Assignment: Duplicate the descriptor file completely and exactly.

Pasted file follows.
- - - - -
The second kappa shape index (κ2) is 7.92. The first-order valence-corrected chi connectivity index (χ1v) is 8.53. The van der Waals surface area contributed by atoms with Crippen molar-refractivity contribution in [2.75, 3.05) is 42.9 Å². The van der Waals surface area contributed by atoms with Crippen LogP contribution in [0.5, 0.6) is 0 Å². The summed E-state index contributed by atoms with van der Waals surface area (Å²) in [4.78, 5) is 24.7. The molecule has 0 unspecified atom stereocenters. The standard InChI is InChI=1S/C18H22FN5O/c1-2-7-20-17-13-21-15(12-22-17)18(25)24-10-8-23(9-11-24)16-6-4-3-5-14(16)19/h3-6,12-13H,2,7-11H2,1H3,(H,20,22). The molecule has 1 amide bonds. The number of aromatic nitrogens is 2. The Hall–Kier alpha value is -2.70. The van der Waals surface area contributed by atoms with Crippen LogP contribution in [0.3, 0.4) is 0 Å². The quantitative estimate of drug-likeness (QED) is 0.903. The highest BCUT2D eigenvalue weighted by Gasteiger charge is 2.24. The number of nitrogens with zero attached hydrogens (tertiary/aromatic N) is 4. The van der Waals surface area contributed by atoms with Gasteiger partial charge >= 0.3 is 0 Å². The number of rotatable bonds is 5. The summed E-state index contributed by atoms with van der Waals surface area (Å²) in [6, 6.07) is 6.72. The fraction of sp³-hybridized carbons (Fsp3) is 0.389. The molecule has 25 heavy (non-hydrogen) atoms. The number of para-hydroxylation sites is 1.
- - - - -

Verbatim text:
The second kappa shape index (κ2) is 7.92. The first-order valence-corrected chi connectivity index (χ1v) is 8.53. The van der Waals surface area contributed by atoms with Crippen molar-refractivity contribution in [2.75, 3.05) is 42.9 Å². The van der Waals surface area contributed by atoms with Crippen LogP contribution in [0.5, 0.6) is 0 Å². The summed E-state index contributed by atoms with van der Waals surface area (Å²) in [4.78, 5) is 24.7. The molecule has 0 unspecified atom stereocenters. The standard InChI is InChI=1S/C18H22FN5O/c1-2-7-20-17-13-21-15(12-22-17)18(25)24-10-8-23(9-11-24)16-6-4-3-5-14(16)19/h3-6,12-13H,2,7-11H2,1H3,(H,20,22). The molecule has 1 amide bonds. The number of aromatic nitrogens is 2. The Hall–Kier alpha value is -2.70. The van der Waals surface area contributed by atoms with Crippen LogP contribution in [0.3, 0.4) is 0 Å². The quantitative estimate of drug-likeness (QED) is 0.903. The highest BCUT2D eigenvalue weighted by Gasteiger charge is 2.24. The number of nitrogens with zero attached hydrogens (tertiary/aromatic N) is 4. The van der Waals surface area contributed by atoms with Gasteiger partial charge >= 0.3 is 0 Å². The number of rotatable bonds is 5. The summed E-state index contributed by atoms with van der Waals surface area (Å²) in [6, 6.07) is 6.72. The fraction of sp³-hybridized carbons (Fsp3) is 0.389. The molecule has 25 heavy (non-hydrogen) atoms. The number of para-hydroxylation sites is 1.